1 October 2019
1) Nowhere Emporium by Ross MacKenzie
When the mysterious Nowhere Emporium arrives in Glasgow, orphan Daniel Holmes stumbles upon it quite by accident. Before long, the ‘shop from nowhere’ — and its owner, Mr Silver — draw Daniel into a breathtaking world of magic and enchantment. Recruited as Mr Silver’s apprentice, Daniel learns the secrets of the Emporium’s vast labyrinth of passageways and rooms — rooms that contain wonders beyond anything Daniel has ever imagined. But when Mr Silver disappears, and a shadow from the past threatens everything, the Emporium and all its wonders begin to crumble. Can Daniel save his home, and his new friends, before the Nowhere Emporium is destroyed forever?
Ross Mackenzie creates a wild fantasy world that can only be contained by the limits of your imagination. Wonderful rich language rolls itself around a rip-roaring adventure story that celebrates the power of the written word. A perfect read aloud for year 5.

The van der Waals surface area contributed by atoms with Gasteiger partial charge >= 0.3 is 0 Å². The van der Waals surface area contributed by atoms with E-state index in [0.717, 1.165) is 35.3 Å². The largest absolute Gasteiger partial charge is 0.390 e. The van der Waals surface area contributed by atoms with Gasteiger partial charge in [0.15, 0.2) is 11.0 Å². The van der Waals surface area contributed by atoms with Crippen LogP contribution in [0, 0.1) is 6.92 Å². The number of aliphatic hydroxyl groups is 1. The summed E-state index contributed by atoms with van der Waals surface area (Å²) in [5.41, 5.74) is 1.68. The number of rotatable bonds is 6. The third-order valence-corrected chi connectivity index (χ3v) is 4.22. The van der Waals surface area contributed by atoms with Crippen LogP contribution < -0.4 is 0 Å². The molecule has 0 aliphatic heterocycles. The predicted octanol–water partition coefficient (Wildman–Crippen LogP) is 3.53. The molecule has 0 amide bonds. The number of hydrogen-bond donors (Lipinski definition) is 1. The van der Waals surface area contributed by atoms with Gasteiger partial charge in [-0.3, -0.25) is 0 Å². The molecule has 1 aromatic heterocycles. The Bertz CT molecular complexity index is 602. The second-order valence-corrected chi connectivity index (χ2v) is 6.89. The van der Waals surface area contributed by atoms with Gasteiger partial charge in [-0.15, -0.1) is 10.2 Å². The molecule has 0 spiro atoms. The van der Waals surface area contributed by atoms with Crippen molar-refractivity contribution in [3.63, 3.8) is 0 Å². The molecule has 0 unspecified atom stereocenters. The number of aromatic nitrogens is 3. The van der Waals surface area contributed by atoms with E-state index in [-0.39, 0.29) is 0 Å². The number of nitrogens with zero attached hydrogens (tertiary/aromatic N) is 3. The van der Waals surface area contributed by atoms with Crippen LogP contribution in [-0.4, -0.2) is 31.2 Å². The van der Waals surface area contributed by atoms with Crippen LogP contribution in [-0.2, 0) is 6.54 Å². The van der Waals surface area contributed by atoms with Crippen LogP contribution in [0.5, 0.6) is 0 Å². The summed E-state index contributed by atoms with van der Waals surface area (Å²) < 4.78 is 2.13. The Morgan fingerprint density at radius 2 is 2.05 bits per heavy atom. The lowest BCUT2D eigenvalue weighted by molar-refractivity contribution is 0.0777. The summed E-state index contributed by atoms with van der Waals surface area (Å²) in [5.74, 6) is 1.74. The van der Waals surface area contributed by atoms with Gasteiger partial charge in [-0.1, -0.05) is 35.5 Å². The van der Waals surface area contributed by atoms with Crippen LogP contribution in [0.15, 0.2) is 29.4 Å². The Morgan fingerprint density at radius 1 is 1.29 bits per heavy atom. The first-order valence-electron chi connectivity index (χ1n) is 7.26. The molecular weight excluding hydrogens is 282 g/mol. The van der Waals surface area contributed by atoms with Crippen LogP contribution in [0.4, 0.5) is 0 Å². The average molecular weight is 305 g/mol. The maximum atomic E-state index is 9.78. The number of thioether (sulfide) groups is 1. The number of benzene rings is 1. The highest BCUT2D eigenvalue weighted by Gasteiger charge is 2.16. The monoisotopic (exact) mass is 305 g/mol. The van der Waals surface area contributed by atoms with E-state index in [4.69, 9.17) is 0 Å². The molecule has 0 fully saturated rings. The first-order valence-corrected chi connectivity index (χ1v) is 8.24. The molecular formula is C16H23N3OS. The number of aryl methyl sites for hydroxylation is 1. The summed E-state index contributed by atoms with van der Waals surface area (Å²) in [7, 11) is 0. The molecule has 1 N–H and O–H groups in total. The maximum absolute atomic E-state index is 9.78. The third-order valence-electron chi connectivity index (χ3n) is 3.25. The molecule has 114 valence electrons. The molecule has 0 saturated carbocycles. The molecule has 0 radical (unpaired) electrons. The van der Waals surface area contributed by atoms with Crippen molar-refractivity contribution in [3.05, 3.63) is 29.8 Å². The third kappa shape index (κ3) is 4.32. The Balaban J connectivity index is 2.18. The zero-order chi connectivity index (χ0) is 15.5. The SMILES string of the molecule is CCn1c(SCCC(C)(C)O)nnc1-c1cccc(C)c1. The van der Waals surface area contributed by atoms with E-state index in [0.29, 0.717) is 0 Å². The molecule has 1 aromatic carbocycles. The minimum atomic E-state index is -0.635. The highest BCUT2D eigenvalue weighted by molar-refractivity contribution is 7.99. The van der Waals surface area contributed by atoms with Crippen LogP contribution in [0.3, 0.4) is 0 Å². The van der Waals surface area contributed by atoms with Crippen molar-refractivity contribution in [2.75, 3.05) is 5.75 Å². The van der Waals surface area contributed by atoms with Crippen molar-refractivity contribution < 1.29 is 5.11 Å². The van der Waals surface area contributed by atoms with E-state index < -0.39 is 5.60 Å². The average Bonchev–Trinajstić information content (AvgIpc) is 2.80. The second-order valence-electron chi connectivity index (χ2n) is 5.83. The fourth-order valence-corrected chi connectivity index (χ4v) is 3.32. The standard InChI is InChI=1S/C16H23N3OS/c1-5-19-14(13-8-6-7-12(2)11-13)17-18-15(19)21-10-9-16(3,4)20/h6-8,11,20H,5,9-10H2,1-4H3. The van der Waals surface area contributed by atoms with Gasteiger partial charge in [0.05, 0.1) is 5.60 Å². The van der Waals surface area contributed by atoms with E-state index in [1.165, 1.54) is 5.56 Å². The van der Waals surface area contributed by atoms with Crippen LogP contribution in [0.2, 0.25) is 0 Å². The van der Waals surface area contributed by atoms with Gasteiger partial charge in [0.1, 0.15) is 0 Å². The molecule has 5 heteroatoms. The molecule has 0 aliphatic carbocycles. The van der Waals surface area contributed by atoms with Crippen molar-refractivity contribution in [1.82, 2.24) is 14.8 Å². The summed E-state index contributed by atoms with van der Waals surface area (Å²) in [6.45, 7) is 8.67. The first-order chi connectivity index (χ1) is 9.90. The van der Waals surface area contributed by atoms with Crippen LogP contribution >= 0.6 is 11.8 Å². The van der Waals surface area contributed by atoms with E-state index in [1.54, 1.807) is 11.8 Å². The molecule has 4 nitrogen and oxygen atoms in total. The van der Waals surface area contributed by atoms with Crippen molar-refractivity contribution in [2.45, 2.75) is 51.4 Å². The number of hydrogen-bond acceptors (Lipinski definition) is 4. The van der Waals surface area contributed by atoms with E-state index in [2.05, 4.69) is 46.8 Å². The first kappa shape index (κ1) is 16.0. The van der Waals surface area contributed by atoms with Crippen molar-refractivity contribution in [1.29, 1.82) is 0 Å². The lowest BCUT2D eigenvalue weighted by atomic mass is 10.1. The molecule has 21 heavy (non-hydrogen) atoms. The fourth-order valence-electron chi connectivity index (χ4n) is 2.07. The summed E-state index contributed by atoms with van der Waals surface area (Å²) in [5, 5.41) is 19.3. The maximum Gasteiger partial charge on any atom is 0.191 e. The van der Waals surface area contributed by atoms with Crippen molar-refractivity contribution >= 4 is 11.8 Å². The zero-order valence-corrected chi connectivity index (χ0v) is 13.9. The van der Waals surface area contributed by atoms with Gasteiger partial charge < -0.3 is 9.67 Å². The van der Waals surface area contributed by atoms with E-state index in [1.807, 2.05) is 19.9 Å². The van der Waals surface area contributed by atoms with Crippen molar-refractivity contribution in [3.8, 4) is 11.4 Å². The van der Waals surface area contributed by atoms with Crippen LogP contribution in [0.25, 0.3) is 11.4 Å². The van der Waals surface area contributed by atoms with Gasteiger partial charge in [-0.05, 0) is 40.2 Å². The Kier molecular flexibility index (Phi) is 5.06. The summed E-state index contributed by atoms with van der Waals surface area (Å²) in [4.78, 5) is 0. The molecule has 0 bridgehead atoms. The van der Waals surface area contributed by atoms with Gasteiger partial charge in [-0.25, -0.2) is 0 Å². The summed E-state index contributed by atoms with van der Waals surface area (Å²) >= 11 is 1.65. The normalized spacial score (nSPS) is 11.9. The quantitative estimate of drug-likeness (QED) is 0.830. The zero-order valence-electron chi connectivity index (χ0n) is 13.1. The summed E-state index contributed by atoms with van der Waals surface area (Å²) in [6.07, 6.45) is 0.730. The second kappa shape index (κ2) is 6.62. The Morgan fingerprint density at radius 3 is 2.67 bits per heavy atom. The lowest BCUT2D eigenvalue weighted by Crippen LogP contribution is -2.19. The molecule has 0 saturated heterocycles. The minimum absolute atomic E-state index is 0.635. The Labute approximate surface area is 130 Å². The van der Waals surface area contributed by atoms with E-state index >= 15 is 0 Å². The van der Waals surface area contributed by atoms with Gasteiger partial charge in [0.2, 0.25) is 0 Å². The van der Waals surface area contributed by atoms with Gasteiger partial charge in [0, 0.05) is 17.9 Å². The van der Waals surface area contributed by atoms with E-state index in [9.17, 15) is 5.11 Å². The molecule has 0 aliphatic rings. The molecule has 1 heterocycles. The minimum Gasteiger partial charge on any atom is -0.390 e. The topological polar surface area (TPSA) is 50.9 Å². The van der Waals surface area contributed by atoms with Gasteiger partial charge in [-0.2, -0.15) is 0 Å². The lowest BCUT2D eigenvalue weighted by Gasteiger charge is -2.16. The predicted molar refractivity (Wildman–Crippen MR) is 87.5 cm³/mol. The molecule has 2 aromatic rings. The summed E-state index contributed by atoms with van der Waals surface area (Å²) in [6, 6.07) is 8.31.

BONUS… Equally I would share Shadowsmith with year 5 it is both deliciously scary with possibly my favourite book character ever in the wonderful Amelia Pigeon
2) Pax by Sara PennyPacker illustrated by Jon Klassen
Pax was only a kit when his family was killed, and “his boy” Peter rescued him from abandonment and certain death. Now the war front approaches, and when Peter’s father enlists, Peter has to move in with his grandpa. Far worse than being forced to leave home is the fact that Pax can’t go. Peter listens to his stern father—as he usually does—and throws Pax’s favorite toy soldier into the woods. When the fox runs to retrieve it, Peter and his dad get back in the car and leave him there—alone. But before Peter makes it through even one night under his grandfather’s roof, regret and duty spur him to action; he packs for a trek to get his best friend back and sneaks into the night. This is the story of Peter, Pax, and their independent struggles to return to one another against all odds. Told from the alternating viewpoints of Peter and Pax.